Language Investigation Report
When you write up your investigation it has to be done as a report, not an essay. This means that it must be set out as detailed below.
Introduction and Aims
Explain what your project is about and exactly what you hope to find out. You can comment on why the issue is worth exploring, and if you know about any previous research in the area you can explain about it. Your aim should be to find the answer to a real question about some aspect of language. You should phrase the question carefully, taking into account the limitations of what you can expect to achieve in the time and conditions available. You should then break your question down into sub-questions, which should go into more detail about the language involved. It is better to have a tightly focussed question, on a narrow aspect of language, rather than a broad woolly one.
This is a straightforward, factual description of exactly what your language data is. This means information like the title, author and date of publication of a book, and the numbers of pages you will be analysing. Or it could be the facts describing a transcript of children talking: names of children, ages, where and when they were recorded and any other vital contextual information, and length of transcript.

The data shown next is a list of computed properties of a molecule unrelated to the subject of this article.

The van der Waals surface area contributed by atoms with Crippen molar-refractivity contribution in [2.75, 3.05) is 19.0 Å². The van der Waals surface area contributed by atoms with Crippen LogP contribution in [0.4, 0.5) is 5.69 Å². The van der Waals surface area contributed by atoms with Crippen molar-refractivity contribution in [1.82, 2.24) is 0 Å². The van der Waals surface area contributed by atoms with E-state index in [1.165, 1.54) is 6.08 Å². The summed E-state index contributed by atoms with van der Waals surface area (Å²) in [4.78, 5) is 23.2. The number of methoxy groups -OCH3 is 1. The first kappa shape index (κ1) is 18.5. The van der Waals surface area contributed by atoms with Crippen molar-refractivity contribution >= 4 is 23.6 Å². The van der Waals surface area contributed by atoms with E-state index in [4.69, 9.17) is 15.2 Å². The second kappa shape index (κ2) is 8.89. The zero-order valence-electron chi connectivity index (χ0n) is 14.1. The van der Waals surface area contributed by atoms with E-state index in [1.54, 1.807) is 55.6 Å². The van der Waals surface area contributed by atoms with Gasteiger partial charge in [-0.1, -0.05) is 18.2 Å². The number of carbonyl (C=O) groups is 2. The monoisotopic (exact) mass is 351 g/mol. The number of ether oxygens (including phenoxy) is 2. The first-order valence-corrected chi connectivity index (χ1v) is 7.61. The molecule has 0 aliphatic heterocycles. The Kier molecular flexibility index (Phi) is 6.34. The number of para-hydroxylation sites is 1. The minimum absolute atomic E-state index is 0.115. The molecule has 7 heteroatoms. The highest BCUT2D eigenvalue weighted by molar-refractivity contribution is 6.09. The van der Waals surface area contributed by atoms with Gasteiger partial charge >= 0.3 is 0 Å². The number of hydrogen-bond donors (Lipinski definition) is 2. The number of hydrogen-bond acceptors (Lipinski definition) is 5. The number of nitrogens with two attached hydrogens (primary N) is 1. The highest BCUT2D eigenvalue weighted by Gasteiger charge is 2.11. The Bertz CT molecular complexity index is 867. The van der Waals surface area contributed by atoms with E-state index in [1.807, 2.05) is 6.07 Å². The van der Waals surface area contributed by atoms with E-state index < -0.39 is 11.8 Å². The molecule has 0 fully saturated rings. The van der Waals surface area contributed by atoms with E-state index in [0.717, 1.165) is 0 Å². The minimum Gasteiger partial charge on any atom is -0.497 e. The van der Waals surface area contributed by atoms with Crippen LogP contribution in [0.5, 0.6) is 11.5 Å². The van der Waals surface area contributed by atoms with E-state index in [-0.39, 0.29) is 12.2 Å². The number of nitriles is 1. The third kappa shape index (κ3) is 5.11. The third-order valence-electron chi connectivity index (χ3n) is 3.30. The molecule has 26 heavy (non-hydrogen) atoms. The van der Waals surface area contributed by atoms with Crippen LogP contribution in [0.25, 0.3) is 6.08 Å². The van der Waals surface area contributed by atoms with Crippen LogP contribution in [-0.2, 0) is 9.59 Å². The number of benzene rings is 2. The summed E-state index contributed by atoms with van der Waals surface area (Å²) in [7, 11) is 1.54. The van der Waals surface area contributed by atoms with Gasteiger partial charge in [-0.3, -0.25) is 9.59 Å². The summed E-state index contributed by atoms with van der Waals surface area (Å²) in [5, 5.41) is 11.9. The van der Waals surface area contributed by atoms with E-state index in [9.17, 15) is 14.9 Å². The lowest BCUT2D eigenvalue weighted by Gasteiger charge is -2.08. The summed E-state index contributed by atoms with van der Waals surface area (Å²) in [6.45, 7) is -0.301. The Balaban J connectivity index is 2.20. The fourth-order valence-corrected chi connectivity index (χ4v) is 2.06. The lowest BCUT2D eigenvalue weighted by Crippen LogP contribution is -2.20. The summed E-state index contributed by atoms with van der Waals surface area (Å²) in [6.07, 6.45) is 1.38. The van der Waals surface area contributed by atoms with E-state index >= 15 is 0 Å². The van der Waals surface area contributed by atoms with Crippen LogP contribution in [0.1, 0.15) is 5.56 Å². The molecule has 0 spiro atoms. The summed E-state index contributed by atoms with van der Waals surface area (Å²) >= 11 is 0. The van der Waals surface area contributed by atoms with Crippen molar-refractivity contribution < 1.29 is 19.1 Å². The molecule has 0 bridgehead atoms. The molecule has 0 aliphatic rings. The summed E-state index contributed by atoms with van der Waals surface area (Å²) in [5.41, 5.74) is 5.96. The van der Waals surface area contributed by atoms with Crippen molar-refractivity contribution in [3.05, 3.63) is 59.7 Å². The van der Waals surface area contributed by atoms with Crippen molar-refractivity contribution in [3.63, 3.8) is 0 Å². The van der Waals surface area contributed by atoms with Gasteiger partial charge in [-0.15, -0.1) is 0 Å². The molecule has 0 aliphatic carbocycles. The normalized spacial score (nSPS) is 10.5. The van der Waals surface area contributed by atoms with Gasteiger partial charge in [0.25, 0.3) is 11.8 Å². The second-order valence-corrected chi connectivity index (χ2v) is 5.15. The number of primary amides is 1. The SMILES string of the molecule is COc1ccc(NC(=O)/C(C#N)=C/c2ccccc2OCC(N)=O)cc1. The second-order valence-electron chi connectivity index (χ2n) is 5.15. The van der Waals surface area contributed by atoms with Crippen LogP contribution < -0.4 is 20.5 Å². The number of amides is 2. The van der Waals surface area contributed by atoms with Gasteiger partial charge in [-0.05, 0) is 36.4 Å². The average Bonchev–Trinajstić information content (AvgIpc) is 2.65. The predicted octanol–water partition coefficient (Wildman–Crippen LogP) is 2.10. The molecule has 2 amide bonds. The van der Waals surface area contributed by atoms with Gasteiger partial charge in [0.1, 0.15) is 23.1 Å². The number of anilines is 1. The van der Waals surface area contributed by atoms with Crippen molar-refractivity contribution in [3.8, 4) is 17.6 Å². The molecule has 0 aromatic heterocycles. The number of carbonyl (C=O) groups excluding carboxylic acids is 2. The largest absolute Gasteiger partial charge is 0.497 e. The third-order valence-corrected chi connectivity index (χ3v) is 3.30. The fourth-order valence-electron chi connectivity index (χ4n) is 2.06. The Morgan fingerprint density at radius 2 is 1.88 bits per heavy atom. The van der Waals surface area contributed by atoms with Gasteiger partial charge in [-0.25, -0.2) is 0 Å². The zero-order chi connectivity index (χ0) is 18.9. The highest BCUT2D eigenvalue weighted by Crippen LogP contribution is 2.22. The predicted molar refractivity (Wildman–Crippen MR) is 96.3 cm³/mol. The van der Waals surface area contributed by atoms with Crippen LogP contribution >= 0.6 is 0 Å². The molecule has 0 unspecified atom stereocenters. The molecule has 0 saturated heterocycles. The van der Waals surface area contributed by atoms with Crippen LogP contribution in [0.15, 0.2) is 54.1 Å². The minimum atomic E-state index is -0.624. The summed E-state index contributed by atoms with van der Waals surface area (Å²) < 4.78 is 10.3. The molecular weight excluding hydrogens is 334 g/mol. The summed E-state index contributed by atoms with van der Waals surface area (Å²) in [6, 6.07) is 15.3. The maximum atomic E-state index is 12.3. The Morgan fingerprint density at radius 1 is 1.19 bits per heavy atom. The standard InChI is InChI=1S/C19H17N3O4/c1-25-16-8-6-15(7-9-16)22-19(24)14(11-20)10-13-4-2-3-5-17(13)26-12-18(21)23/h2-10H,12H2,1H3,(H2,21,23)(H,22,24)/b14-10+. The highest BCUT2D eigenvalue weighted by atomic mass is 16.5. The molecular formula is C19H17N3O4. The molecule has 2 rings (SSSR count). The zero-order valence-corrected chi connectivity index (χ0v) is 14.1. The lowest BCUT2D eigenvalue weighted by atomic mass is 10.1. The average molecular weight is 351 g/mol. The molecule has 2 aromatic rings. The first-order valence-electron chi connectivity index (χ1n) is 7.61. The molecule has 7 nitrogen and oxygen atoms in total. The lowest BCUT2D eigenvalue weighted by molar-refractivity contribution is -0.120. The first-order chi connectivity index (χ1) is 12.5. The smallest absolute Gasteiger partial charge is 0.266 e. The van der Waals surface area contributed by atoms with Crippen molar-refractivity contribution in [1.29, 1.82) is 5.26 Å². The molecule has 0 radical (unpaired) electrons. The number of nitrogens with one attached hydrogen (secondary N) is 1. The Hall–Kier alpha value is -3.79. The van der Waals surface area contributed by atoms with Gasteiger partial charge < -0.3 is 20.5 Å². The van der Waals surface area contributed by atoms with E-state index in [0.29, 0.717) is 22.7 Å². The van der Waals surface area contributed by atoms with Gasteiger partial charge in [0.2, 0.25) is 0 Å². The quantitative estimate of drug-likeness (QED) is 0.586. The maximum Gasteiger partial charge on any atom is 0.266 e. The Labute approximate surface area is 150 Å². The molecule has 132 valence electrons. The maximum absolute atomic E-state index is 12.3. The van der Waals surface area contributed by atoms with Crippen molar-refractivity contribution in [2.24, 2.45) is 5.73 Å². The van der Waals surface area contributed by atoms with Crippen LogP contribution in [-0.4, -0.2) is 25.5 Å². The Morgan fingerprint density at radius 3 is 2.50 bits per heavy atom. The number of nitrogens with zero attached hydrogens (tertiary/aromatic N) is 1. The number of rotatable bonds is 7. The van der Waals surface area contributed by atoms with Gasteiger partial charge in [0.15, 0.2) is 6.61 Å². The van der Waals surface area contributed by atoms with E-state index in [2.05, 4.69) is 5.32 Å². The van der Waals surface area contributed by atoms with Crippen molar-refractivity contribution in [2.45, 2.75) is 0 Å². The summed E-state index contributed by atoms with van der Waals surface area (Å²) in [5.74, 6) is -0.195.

Here, firstly, you justify the way in which you have selected your data. If you are taking a sample from a larger text or body of language, you say how you selected the sample to make it representative of the whole. If you are doing a comparison, you say how you excluded other variables. For example, you might have chosen different versions of the same story in order to exclude the variable of content, because you wanted to focus on differences in style arising from having different audiences. If you have recorded people speaking, you would probably have to explain how you arranged things so that they spoke naturally. If you set up an experiment or conducted a questionnaire, you would explain how you ensured that this was designed so that it would produce reliable and representative data. Secondly, you explain your methods of analysis: which methods you have chosen and why.
This is the biggest and most important section. It must be broken down into sub-sections, which must have sub-headings. Even the sub-headings can have sub-headings. These headings will often be drawn from the language frameworks, but may be something else, such as “Representation of the Cat”, depending on what you are trying to find out. The analysis for an investigation is like those you have been doing on other texts for analysis essays, but for the investigation the analysis has to be more thorough and therefore more scientific. This means that you don’t just write about whatever you can, but you pursue your particular aim, and you do a thorough job of answering any particular question with respect to all the language in the data. Some, at least, of your analysis is going to be quantitative: you may be talking about percentages and proportional frequencies, and you may be presenting findings in graphs, pie-charts etc. There will also be qualitative analysis based on cogent interpretation of the data. If you do this properly you will be able to say very solid and convincing things in your conclusion.
Here you systematically…